The anti-American vision of Michael Flynn – New York Daily News

Gen. Michael Flynn, in his speech to the “ReAwaken America Tour,” said, “If we are going to have one nation under God, which we must, we have to have one religion. One nation under God and one religion under God.”
The Framers of our Constitution — particularly James Madison, Thomas Jefferson and Alexander Hamilton — would be turning over in their graves to hear a retired general and former national security adviser trying to undercut the First Amendment, which unequivocally declares that “Congress shall make no law respecting an establishment of religion, or prohibiting the free exercise thereof…”
Flynn would establish one religion — presumably his!
This is not the first time that religious zealots have tried to Christianize America. When the Constitution was ratified, critics called it “the Godless constitution.” The Declaration of Independence had invoked God, because it had to: There was no legal basis for revolting against Britain — only a moral or religious basis. During the Civil War, some Christian ministers predicted that the Union would lose unless they added Jesus to the Constitution.
All these efforts to Christianize our Constitution have failed.
The Constitution mentions religion only three times: 1) to preclude the establishment of religion, 2) to preclude any prohibition on the free exercise of religion, and 3) to preclude any religious test for holding office under the United States. At the time of the framing, nearly all Americans were Protestant Christians, but there was great conflict among Protestant sects. The Constitution forbid the Congress from picking and choosing among these sects to establish one religion.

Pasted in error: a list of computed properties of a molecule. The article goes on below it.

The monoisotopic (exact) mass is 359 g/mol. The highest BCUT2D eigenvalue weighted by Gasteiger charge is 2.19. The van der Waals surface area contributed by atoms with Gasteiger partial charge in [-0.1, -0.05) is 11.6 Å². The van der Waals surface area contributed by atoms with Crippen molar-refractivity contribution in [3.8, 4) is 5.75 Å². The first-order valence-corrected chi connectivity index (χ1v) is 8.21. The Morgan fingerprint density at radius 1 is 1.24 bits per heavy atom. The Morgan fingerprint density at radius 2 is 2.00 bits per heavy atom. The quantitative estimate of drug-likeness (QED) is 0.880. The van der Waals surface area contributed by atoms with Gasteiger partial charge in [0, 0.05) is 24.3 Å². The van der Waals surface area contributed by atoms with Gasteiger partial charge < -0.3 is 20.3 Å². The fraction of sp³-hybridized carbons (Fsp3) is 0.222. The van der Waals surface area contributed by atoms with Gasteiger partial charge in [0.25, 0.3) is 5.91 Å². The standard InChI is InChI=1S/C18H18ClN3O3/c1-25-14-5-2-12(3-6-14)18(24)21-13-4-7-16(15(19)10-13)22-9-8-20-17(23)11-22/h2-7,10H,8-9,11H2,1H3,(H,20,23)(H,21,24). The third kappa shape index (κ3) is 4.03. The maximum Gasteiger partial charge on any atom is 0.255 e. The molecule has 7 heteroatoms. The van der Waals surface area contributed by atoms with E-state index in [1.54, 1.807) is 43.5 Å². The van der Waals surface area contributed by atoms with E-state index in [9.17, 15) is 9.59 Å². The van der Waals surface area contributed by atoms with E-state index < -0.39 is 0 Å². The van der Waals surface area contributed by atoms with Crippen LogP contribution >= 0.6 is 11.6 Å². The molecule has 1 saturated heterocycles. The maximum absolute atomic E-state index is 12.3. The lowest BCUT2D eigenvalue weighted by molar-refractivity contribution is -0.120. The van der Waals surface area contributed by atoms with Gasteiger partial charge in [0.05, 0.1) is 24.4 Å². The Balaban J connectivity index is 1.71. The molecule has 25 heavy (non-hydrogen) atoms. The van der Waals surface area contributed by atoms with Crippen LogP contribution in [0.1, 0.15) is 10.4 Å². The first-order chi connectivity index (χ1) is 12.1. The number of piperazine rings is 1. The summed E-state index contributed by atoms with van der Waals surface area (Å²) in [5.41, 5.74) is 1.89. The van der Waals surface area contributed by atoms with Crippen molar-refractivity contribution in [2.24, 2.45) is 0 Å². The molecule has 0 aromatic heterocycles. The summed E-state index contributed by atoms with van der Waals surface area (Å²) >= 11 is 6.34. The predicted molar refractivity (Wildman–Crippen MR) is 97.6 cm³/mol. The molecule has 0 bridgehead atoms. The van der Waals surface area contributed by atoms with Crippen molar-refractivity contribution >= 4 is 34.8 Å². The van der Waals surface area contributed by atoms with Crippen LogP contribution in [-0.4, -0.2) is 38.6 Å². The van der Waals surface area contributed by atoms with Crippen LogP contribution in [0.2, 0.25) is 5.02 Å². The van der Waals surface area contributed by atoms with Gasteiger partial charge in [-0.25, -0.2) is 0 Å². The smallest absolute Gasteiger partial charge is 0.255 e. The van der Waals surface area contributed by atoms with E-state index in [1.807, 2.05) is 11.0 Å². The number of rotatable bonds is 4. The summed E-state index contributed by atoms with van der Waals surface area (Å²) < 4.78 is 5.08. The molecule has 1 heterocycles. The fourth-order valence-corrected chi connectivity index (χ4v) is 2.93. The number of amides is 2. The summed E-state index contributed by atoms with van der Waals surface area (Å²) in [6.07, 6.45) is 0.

There’s irony here that shouldn’t be lost on us. Flynn was raised as a Roman Catholic. At the time of the Constitution, Catholics were discriminated against in a number of states, including Massachusetts.
The First Amendment was designed to protest Catholics and Jews from becoming second-class citizens.
Some supporters of Flynn have claimed that the one religion he espouses is a broad and incisive one: “Judeo-Christianity,” but not broad enough to include Islam, Buddhism or the dozens of other faiths that have long been part of the American mosaic. Other religious fundamentalists will surely insist that their own brand of Christianity — say Evangelical Baptists — should be selected as the official national religion. Still others will say that each state should be able to establish its own official religion. None of these violations of the First Amendment would work as a matter of policy, even if the Constitution permitted them.
Consider Israel, which is the nation-state of the Jewish people. Under its basic laws, Muslims and Christians have equal rights, but plainly the Jewish religion has far greater influence in practice. But even in a so-called “Jewish state,” there is conflict among branches of Judaism: Haredi, Modern Orthodox, Conservative, Reform and Reconstructionist.
In the United States, it would be far worse because of the enormous religious and cultural diversity within our population.
Most Republicans with whom I have spoken about the Flynn idea have rejected it categorically. They include even rabid Trump supporters and religious fundamentalists — some of whom backed the “total and complete shutdown of Muslims entering” the country that Trump initially proposed as a candidate. It’s a bad and dangerous idea and should quickly be relegated to the wastebin of history. Flynn should, himself, apologize for further dividing an already divided nation. The last thing we need is a religious war, in which different sects vie with each other for dominance.
The United States is the envy of the world when it comes to religious freedom. Religious conflict — even warfare — is rampant in the Mideast and other regions. We should count our blessings for our Constitution. It ain’t broke, so don’t break it.
Dershowitz, Felix Frankfurter Professor of Law, emeritus, is the author most recently of “The Case for Color Blind Equality in the Age of Identity Politics,” and “The Case for Vaccine Mandates.”

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